Abortion legislation update: Massachusetts abortion protection and Indiana’s near-total abortion ban

by mcardinal

Lauren Moye, FISM News


At the end of July, the Republican governor of Massachusetts signed a sweeping bill into law that protects abortion, reproductive care, and transgender healthcare. Meanwhile, Indiana has become the first state to pass a new abortion ban since June. Both are examples of states regulating abortion now that the Supreme Court of the United States has returned their authority back to them.

When SCOTUS overturned Roe v. Wade in June, abortion advocates were outraged that conservative justices found no national right to abortion in the U.S. Constitution. Nearly two months later pro-abortionists are still portraying the decision as an “extremist decision” and a “direct attack” on women.

“The overturning of Roe v. Wade was a direct attack on a person’s fundamental right to make decisions concerning their own body,” said Amy Rosenthal, the executive director of left-leaning Health Care for All Massachusetts.  Rosenthal then praised state legislators for the “bold step” to legalize abortion and transgender services.

“Like so many others, I was devastated by this extremist Supreme Court’s decision to overturn the rights enshrined in Roe v. Wade,” stated Massachusetts State Senator Karen Spilka, a Democrat.

The bill referenced by both is the sweeping abortion protection bill recently signed into Massachusetts law.

House Bill 5090 codifies abortion as a state constitutional right allowable for any reason up to the 24th week of pregnancy. The state’s taxpayer-funded Medicaid program must also pay for abortions, and allows for emergency contraception to be sold in vending machines.

More controversially, the law will also require state universities to have a medication abortion readiness plan for students. It also simultaneously protects access to gender-affirming healthcare like transitioning medical procedures.

It will also allow abortion past 24 weeks if a physician deems it necessary and prevents other states from prosecuting Massachusetts’ abortion providers.

“Massachusetts remains steadfast in its commitment to protect access to reproductive health care services, especially in the aftermath of the Supreme Court’s decision overturning Roe v. Wade,” said Baker. The Republican Bay State governor portrayed the bill as a bipartisan compromise.

In reality, his party affiliation makes him an oddity as a politician in power. There are only 30 Republicans in the state’s Senate and House compared to 162 Democrats.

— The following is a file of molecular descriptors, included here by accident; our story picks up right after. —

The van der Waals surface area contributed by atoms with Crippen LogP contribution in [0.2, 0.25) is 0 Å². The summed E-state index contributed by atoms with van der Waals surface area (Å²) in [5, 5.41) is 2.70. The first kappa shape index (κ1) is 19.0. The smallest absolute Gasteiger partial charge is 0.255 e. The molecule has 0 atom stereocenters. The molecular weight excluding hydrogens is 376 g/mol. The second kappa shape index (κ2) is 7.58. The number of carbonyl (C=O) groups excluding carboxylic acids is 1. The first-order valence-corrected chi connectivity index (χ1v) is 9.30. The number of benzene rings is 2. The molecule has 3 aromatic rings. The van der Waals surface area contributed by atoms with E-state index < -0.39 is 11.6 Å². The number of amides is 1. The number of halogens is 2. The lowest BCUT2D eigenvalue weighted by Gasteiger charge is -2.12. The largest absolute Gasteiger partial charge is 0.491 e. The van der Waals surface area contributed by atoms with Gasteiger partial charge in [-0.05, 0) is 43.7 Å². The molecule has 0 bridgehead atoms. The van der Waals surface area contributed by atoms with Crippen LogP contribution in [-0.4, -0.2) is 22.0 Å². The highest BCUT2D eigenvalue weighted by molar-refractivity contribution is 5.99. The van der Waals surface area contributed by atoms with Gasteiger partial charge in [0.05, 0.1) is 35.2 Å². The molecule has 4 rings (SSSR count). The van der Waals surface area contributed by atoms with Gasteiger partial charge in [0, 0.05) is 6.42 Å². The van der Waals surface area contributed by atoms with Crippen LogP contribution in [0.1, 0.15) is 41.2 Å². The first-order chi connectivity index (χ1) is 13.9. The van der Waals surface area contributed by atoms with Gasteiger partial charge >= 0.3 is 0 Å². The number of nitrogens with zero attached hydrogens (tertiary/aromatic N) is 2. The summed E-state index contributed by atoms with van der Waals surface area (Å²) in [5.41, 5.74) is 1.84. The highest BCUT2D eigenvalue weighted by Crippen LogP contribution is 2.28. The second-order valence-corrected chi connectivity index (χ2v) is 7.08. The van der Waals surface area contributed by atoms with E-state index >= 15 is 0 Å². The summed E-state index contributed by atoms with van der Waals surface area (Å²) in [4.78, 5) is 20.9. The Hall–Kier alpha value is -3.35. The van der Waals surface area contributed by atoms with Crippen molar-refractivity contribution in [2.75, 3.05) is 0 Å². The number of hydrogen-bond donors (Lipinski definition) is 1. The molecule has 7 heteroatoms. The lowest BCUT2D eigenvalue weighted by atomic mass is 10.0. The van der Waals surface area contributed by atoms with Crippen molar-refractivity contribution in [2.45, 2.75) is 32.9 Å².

Meanwhile, the new law is exactly what SCOTUS’s recent Dobbs v. Jackson decision allowed for. Far from a direct attack, it simply opened the door for states to create their own laws regarding elective abortions, whether those laws fall on the side of being pro-choice or pro-life.

On Friday, Governor Eric Holcomb of Indiana signed a near-total ban on abortions. The SCOTUS decision means both laws are allowable without federal intervention.

Indiana’s new law will prevent elective abortions outside of certain exceptions. Life of mother, rape, incest, and fatal fetal anomalies are exceptions that will grant abortion up to 22 weeks.

The freedom from federal interference does not stop Democratic leaders from trying to force abortion on conservative voters who disagree with it. Accordingly, the White House slammed Indiana’s new law as a “devastating” and “radical step” from the GOP in a statement released yesterday.

Press Secretary Karine Jean-Pierre further wrote, “Yesterday’s vote, which institutes a near-total abortion ban in Indiana, should be a signal to Americans across the country to make their voices heard.  Congress should also act immediately to pass a law restoring the protections of Roe – the only way to secure a woman’s right to choose nationally. “

However, for the first time in 50 years, conservative voters have been given a chance to make their voices heard because of the Dobbs decision.

Indiana is the first state to pass new legislation restricting abortion since the release of the Dobbs decision. However, West Virginia nearly became the first before their near-total ban stalled out over the question of prison time for medical providers who break the law.